By NIDHA KHAN and MAY LIN TYE.

In the wake of the news that Sierra Leone is now Ebola-free, that is, transmission has stopped, now seems like a good time to talk about Ebola.

We all remember the West African outbreak of Ebola in March 2014, which took the lives of over 11,000 people. It was widely reported in the media as it spread across the world, even making its way to the United States and the United Kingdom.

The last known Ebola patient in West Africa, located in Guinea, has made a recovery and now the countdown is on for 42 days to pass before West Africa can finally be declared Ebola-free. But what happens after that? Is the epidemic really over?

 

What is Ebola anyway?

Ebola (Ebola Virus Disease, or EVD) is a virus which was first discovered in 1976. It is believed to originate from fruit bats, and can be transmitted to humans through contact with an infected animals’ blood and bodily fluids. Human-to-human transmission then occurs through direct contact with infected humans’ blood and other bodily fluids, or contact with contaminated surfaces and materials.

Ebola may cause a person to develop symptoms including a fever, muscle pains, headache and sore throat, followed by vomiting, diarrhoea, kidney and liver function impairment and internal and external bleeding. Until the virus is eliminated from the bloodstream, Ebola remains and on average the fatality rate of Ebola is 50%, making it potentially one of the world’s deadliest communicable diseases.

Ebola has an incubation period of 2 to 21 days, which is the time between infection and the appearance of symptoms. This means that 42 days must pass without disease before it can be declared defeated.

But Ebola has also had huge implications on social contact and customs. The threat of transmission limits the simple acts of hugs and handshakes, and even aspects of traditional burial rituals and ceremonies.

People in one severely affected country, Liberia, were unable to carry out their traditional finger-snap greeting, and in French-speaking parts of West Africa, the traditional three-kiss greeting was also lost.

Families of Ebola sufferers, and survivors themselves also experience stigma and exclusion. Ebola is not simply a disease from a medical standpoint, it is a disease to communities, a threat to wellbeing on many levels.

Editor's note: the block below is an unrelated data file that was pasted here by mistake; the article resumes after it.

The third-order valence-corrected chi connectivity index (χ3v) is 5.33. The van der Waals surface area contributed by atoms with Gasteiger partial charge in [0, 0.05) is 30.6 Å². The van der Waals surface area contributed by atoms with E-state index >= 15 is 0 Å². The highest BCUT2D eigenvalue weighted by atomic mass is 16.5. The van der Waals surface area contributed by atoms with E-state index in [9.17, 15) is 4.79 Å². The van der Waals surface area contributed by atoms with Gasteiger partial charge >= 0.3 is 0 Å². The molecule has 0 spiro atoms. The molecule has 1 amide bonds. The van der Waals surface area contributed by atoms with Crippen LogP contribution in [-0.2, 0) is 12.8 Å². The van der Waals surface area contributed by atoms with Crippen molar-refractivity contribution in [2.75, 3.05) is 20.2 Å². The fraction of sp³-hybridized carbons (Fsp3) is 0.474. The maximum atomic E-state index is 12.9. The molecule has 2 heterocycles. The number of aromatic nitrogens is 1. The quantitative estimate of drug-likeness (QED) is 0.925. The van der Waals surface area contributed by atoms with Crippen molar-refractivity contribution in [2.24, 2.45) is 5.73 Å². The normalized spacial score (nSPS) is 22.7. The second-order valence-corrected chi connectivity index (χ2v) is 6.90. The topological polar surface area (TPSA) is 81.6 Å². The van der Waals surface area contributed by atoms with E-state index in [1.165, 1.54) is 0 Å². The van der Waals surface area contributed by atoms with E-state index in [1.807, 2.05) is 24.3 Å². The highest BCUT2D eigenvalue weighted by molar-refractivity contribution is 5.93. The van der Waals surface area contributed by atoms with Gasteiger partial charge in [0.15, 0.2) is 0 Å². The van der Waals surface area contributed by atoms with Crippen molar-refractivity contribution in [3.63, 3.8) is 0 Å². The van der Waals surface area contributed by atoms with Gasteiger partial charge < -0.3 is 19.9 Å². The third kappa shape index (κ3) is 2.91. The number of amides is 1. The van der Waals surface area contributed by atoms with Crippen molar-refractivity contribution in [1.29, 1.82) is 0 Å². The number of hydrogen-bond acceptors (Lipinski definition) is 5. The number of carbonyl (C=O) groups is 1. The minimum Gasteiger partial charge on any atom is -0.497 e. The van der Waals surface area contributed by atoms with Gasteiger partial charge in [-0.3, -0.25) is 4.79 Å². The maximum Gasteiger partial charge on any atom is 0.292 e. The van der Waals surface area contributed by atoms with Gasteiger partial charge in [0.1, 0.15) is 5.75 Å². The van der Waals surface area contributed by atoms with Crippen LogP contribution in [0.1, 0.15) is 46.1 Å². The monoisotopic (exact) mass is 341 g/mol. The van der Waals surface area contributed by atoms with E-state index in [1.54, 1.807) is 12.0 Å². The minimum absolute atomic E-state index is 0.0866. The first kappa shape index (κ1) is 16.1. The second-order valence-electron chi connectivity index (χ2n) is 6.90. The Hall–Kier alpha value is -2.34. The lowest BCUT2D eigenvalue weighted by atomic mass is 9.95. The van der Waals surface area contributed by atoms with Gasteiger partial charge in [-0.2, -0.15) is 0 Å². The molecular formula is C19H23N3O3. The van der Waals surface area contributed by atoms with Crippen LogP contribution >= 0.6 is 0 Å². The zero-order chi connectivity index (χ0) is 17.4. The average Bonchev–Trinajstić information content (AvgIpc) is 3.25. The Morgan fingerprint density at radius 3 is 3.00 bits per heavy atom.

So what now?

On November 17th, the last known patient, a three-week old girl, tested negative for Ebola. If over the following 42 days, no new cases emerge, Guinea, and thus West Africa as a whole, can be declared Ebola-free.

However, ‘Ebola-free’ does not mean that taking action against it can stop. In fact, scientists have warned that Ebola could become endemic, that is, maintained in populations, if we become complacent. For this to occur, the virus would have to mutate, making it a more lingering and less recognisable disease.

So while this threat seems distant, we must continue efforts to stop Ebola. Furthermore, there are still significant barriers to reporting Ebola, which means that West Africa will have to continue to remain focused on the threat. For example, some communities deny the problem, and families which fear quarantine may avoid notifying authorities of cases.

These types of issues have long been barriers to Ebola detection, and have also contributed to difficulty in containing it. The fact that the outbreak occurred in West Africa, where poor countries with poor health systems were hit, meant that containing the disease was harder due to delays in lab testing and treatment, hygiene practices, insufficient numbers of doctors, and communication.

Cultural factors have had huge impacts. For example, reliance on traditional healing practices rather than medical treatment, and transmission through traditional burial practices such as washing and dressing bodies have accounted for an estimated 80% of Sierra Leone’s cases. Even the cultural trait of compassion became an issue as people helping others while unprotected often occurred. The fact that other endemic diseases, such as malaria and cholera, may have some identical symptoms to Ebola is also something to remain aware of.

Keeping alert is key, and although this may seem like the end, vigilance is more important than ever in West African countries. Communities will also need to regain strength as the effects of the Ebola outbreak remain. West African health systems which were put to the test will continue to face challenges as Ebola survivors suffer ongoing physical and mental health problems.

To really stop Ebola, the world needs to continue watching.

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